Despina Achladioti

Despina Achladioti
Monument of Despina Achladioti on Kastellorizo
Monument of Despina Achladioti on Kastellorizo
DiedMay 13, 1982
Resting placeRo, Dodecanese, Greece
Known forFlying the Greek Flag on the Island of Ro and living there as a hermit
Notable work
Member of the Greek Resistance during World War II

Despina Achladioti (Greek: Δέσποινα Αχλαδιώτη), known as the Lady of Ro (Κυρά της Ρω), was a Greek patriot born on the island of Kastellórizo in 1890.


In 1927, Achladioti sailed with her husband, Kostas Achladiotis (Greek: Κώστας Αχλαδιώτης), to the nearby deserted island of Ro where they lived off of a few goats, chickens, and a vegetable garden. In 1940, her husband got sick, Achladioti started three fires in order to inform the residents of Kastelorizo that they needed help, but her husband died on a boat which came to help. Achladioti then brought her blind mother to the islet, while later she personally rowed her mother's remains back to Kastellórizo for burial.[1] She has been compared to Joan d'Arc and Boudica.[1]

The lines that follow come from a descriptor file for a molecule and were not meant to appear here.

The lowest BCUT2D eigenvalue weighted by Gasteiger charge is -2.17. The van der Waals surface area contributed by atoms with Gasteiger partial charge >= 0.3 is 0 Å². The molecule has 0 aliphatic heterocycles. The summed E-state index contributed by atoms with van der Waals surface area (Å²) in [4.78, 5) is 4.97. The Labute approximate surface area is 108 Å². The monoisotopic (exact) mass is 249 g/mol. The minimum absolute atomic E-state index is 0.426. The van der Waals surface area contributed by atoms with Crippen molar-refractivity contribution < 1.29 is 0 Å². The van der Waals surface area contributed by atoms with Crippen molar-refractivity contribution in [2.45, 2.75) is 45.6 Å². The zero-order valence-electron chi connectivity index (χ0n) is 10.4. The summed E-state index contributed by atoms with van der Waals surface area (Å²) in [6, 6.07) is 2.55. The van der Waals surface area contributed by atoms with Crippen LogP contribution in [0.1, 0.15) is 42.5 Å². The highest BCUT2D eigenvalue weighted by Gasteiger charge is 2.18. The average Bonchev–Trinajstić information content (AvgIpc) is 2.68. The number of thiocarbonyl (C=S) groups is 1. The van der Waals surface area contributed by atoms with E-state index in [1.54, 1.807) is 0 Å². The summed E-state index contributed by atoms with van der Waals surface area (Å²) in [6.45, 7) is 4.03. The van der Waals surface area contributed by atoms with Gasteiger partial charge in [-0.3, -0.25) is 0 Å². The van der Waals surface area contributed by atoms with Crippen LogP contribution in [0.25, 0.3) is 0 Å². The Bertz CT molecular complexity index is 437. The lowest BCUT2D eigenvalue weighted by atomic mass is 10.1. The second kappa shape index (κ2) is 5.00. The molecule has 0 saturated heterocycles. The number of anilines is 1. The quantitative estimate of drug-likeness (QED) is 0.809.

Achladioti's most renowned deed is that every day she would fly a Greek flag over the island, even though the island was not formally part of Greece (as with the rest of the Dodecanese controlled by Italy) until 1948. During World War II, she helped the members of Sacred Band against the Axis powers.

She raised the flag every day, regardless of the weather, from the time she arrived on the island until her death on May 13, 1982 at the age of 92.[2] Despite not having veteran status, she was buried on the island with full military honours.

A Greek military unit is now based on the island, with the main duty of keeping the tradition of raising the flag.[1]

Tomb of Despina Achladioti on Ro islet


  1. ^ a b c "Ekathimerini on Lady of Ro". Archived from the original on November 20, 2008. Retrieved 2009-08-09.CS1 maint: BOT: original-url status unknown (link) Article: The Lady of Ro’s memory lives on Kastellorizians revere symbol of Greek defiance, scoff at concerns of a flood of Turkish migrants By Brian Williams - Reuters
  2. ^ Chroniko tou Eikostou Aiona (Chronicle of the 20th century), ed. 4E, Athens, 1990, p. 1258.

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